Sometimes it’s our uncles, fathers, teachers
Sometimes, like now, it’s our national leaders.

Ms. Waters named me, gave little choice.
She named all within sound of her voice.
She called to those within reach of her words,
to all those who hear and all who have heard.

Since I’ve written this poem , it’s true:
it means that now you are named too.

(cc) Karen G. Johnston

Monday, January 29, 2007

Of Thighs & Sighs

Let my thighs praise you.
Let your sighs praise me.

Let my replies
Intersperse your sighs.
Let me be lengthy & lively,
Full of longing & loving.

I want you to hoist
My rhythms so moist,
Beyond & more,
Wet to the core.
I want to be leaning
Into the depth of your cleaving,
The gravity of your meaning
My body may defy,
Though I will not try
Your wishes to deny.

Let me be lengthy & lively,
Full of longing & loving.
Let my thighs praise you.
Let your sighs praise me.

Sunday, January 28, 2007

Memento Mori

We all wonder whether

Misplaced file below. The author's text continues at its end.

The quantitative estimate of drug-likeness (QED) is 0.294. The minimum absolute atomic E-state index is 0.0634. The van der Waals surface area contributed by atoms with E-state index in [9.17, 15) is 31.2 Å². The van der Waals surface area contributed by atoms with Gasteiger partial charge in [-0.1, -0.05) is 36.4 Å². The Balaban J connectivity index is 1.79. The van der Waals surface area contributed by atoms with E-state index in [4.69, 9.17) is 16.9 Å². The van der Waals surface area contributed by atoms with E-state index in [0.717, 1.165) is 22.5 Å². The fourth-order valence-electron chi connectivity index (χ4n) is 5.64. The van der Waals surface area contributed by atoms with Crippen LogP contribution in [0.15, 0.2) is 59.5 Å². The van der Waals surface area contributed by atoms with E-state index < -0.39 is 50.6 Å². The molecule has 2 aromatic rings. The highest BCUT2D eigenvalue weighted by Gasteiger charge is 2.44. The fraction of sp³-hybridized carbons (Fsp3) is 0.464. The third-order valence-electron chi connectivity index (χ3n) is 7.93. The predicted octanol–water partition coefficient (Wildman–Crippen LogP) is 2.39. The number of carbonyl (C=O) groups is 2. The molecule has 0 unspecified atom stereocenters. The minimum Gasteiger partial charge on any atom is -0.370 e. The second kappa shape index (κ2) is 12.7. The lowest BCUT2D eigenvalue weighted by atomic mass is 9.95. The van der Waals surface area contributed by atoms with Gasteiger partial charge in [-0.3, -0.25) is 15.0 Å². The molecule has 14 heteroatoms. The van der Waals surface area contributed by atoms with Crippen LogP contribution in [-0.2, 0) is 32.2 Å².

tonight’s scalpel will ease the fluid
building on his brain
or be metaphorically dull,
offering neither relief nor reprieve
for this man laying dying.
Well, not dying today --
(pray not today) --
but dying more quickly
or at least more evidently
than the rest of us in the room.

This formidable man, formerly with silver mane of hair;
This man of four successive wives,
the last fiercely attending,
sleeping beside him each night in hospital room;
This man whose days & nights once teemed with jazz,
international travel, political organizing, philosophical meandering
& (I’m guessing) the company of smart, sexy women.

His mind now foggy, his memory a blur,
I offer to read poetry aloud.
Pick one, I say, not handing him the book of
pastoral contemplation I brought